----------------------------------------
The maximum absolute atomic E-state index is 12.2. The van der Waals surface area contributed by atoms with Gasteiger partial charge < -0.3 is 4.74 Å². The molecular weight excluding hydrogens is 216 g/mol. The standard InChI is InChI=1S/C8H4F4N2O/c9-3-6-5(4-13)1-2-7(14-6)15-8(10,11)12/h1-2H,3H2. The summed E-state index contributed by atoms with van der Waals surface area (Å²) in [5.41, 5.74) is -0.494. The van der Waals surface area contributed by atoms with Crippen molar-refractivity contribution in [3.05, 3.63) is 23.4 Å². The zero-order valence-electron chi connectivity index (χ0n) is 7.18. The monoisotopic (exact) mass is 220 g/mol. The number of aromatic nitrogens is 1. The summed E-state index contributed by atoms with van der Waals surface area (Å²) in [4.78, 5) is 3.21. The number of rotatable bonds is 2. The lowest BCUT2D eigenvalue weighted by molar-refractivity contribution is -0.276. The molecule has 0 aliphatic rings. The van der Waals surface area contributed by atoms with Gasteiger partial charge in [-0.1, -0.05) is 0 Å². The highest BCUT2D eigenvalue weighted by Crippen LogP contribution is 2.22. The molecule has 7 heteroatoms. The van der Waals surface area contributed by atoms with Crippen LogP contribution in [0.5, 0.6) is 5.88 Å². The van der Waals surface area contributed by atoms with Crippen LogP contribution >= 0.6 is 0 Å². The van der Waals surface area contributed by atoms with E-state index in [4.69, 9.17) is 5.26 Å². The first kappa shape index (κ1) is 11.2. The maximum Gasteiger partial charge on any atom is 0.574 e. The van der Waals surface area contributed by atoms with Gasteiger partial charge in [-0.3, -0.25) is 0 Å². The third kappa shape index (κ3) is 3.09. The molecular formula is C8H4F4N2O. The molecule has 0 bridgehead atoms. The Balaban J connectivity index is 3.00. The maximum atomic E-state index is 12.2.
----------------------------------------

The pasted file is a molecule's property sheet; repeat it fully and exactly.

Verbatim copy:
The maximum absolute atomic E-state index is 12.2. The van der Waals surface area contributed by atoms with Gasteiger partial charge < -0.3 is 4.74 Å². The molecular weight excluding hydrogens is 216 g/mol. The standard InChI is InChI=1S/C8H4F4N2O/c9-3-6-5(4-13)1-2-7(14-6)15-8(10,11)12/h1-2H,3H2. The summed E-state index contributed by atoms with van der Waals surface area (Å²) in [5.41, 5.74) is -0.494. The van der Waals surface area contributed by atoms with Crippen molar-refractivity contribution in [3.05, 3.63) is 23.4 Å². The zero-order valence-electron chi connectivity index (χ0n) is 7.18. The monoisotopic (exact) mass is 220 g/mol. The number of aromatic nitrogens is 1. The summed E-state index contributed by atoms with van der Waals surface area (Å²) in [4.78, 5) is 3.21. The number of rotatable bonds is 2. The lowest BCUT2D eigenvalue weighted by molar-refractivity contribution is -0.276. The molecule has 0 aliphatic rings. The van der Waals surface area contributed by atoms with Gasteiger partial charge in [-0.1, -0.05) is 0 Å². The highest BCUT2D eigenvalue weighted by Crippen LogP contribution is 2.22. The molecule has 7 heteroatoms. The van der Waals surface area contributed by atoms with Crippen LogP contribution in [0.5, 0.6) is 5.88 Å². The van der Waals surface area contributed by atoms with Crippen LogP contribution >= 0.6 is 0 Å². The van der Waals surface area contributed by atoms with E-state index in [4.69, 9.17) is 5.26 Å². The first kappa shape index (κ1) is 11.2. The maximum Gasteiger partial charge on any atom is 0.574 e. The van der Waals surface area contributed by atoms with Gasteiger partial charge in [-0.3, -0.25) is 0 Å². The third kappa shape index (κ3) is 3.09. The molecular formula is C8H4F4N2O. The molecule has 0 bridgehead atoms. The Balaban J connectivity index is 3.00. The maximum atomic E-state index is 12.2.